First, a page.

I arrive at the airport on Monday morning early. A full 2 hours before my flight…made good time to the airport, which is not always the case in Atlanta. I get to the check-in area and the nice guy checking my bag informs me that my flight no longer exists. Not a good sign. Instead, he told me I was booked on a flight to my destinatination on the following day. OK - first problem & we haven’t even started. The guy at the curb wasn’t set up to handle my issue, so inside the terminal I went. Oh my god…what a scene. It became really obvious that something was way out of the ordinary.

Turns out that nasty storms the night before shut the airport down. Hundreds of flights were canceled, including mine. So what I encountered when I walked in was competition with hundreds of people bumped from flights the night before.

QUESTION #1: Where was the phone call from either Expedia or my airline?

Non-existent. What’s the point of the personal profile and that contact information they are supposed to use to CALL YOU when something like the weather wreaks havoc on schedules. I’m betting that I am not the only business person who showed up and encountered problems that morning.

QUESTION #2: Who had the bright idea to book me on a flight the day AFTER my original reservation?

I needed to arrive at my destination on the 14th…that’s why I booked my flight that morning. Now maybe the people working at the airlines don’t understand that even in the summer some of us are traveling for business. We aren’t all trying to grab the next flight to our favorite vacation spot. I’m listed as a business traveler, and if you are canceling my flight, a phone call is warranted. Don’t assume that I can fly the next day, because 98% of the time, I can’t!

QUESTION #3: Why is it that only a “handful” of people can work up at the ticketing and assistance counters while far too many representatives are on the floor directing people to some line…often to the wrong one.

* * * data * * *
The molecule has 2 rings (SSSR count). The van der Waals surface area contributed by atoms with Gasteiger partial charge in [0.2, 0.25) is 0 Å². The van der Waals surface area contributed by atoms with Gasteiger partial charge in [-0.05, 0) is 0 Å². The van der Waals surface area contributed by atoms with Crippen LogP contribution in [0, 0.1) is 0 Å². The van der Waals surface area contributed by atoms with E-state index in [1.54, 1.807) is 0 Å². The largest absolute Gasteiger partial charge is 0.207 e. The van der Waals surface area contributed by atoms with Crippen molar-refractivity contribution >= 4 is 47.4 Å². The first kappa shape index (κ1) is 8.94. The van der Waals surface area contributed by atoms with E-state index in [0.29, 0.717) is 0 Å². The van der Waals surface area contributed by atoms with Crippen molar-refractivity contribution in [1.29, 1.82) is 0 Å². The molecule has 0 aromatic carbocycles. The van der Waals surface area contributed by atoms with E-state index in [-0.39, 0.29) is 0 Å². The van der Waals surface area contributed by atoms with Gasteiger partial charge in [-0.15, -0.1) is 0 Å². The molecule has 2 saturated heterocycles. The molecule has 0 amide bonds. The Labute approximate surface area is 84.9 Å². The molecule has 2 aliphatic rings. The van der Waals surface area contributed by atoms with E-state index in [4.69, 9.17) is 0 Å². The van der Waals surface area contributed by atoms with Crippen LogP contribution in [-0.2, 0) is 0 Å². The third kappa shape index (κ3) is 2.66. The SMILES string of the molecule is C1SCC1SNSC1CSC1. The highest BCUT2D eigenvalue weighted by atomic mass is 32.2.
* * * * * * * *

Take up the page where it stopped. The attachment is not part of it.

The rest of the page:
Good grief…well meaning people these airline representatives, but the conflicting and inaccurate information was sort of ridiculous. You should put all your available people on those counters to reschedule, reroute and assist people as needed with their travel. Too many ticket terminals sat empty while well meaning representatives were sending us to the wrong lines. Fortunately, I’ve traveled a lot and figured out quickly where I needed to be.

QUESTION #4: Should a business traveler be given priority?

This might be a controversial topic but…. I am certainly not without empathy for the weary travelers I saw Monday morning. Parents and kids alike were wiped out, and I don’t want to suggest that business travelers are more important. They aren’t. The reason I bring this up though is that sometimes my earning a living depends on flying somewhere. If my flight is canceled & you can’t even guarantee me a spot on a subsequent flight that same day when I have to get somewhere and can prove it!…not only is there something wrong with the system but I’m losing business. I’d like to know the process used to determine who could fly and who couldn’t.

QUESTION #5: Why do the rental car companies have this stupid rule that you can’t rent a car and drive it one way?

Please…what is the deal here? OK, security thing maybe. I just say what an inconvenience, especially given the situation at the airport Monday morning. People were looking for alternative means of transportation. But did you know that if you rent a car in Atlanta, you have to bring it back to Atlanta? That’s stupid. Sorry.

Ultimately, I made the quick decision to drive to Mississippi. I couldn’t trust the airline to get me where I needed to be, and I HAD to get to my customer. There was no option - they were counting on me.

There were many customer services issues that day. The only person who really seemed to care about my situation was the guy at the curb. I wish I remembered his name, because he was pretty cool. As I left the airport to head back to my car, he asked if I’d gotten my travel worked out. I told him no. He apologized and was extremely sincere. That’s customer service. Instead of at the curb…this guy needs to be running the place! He gets it.

Customer service - as a general rule - just doesn’t exist anymore. That must change!